All of us in the western world have been raised breathing and eating modernism since we were born; we cannot really conceive of a different way of thinking, and accept without question that our worldview or paradigm is simply “the way things are.”  In reality, modernism is a grid developed through which to view the world. Prior to Descartes, it didn’t exist.  The Bible doesn’t conform to modernist thought, because it was not written by modernists.

This creates issues for doctrines like inerrancy, where writings from an ancient oriental culture are held to modernist standards; it is exactly like forcing a square peg into a round hole.

But, we in the west are all now modernists, whether we like it or not (even so-called post-modernists). What is frustrating for those of us who realize that modernism is not necessarily the way things are is that we can’t even analyze modernism without resorting to modernist methods.

The Problem With Modernism

This creates a problem, as explained by series of philosophers from Hume to Godel (and beyond). Hume began by challenging the core principle of causality. While we can predict based on past events that flipping a switch will turn on the lights, we can never guarantee that this will happen the next time, or prove that it was the switch which caused the lights to come on.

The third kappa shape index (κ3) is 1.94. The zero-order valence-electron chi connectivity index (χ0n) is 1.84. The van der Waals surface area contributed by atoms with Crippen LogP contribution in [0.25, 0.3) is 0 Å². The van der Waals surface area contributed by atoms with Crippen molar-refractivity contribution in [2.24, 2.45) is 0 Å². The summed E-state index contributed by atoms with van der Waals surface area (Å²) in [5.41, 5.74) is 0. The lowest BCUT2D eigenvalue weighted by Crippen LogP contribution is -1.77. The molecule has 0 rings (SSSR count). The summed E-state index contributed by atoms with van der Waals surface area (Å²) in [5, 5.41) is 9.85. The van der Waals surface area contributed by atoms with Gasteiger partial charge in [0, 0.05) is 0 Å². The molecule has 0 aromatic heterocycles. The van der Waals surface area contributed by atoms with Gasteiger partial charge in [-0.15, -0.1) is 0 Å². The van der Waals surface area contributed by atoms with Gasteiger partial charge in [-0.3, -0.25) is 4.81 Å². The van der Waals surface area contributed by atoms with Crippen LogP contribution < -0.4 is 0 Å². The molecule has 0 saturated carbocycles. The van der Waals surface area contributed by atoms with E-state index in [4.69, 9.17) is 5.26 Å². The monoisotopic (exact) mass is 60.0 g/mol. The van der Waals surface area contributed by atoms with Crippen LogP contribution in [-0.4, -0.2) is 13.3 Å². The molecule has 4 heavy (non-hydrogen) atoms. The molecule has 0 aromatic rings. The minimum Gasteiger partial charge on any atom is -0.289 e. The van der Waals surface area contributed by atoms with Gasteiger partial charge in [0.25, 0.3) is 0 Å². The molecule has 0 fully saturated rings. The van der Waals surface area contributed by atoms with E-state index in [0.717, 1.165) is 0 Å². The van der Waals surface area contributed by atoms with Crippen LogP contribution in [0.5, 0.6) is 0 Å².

Kant explored this further, discovering that there must be limitations to reason itself, as reason must be limited by the limited categories of the mind. Skipping ahead, Godel showed mathematically that a system can only be substantiated by something outside the system. In other words, we can show that reason is limited and flawed, but we can never prove that it is not. So far, no one has been able to refute the basic challenge issued by Hume.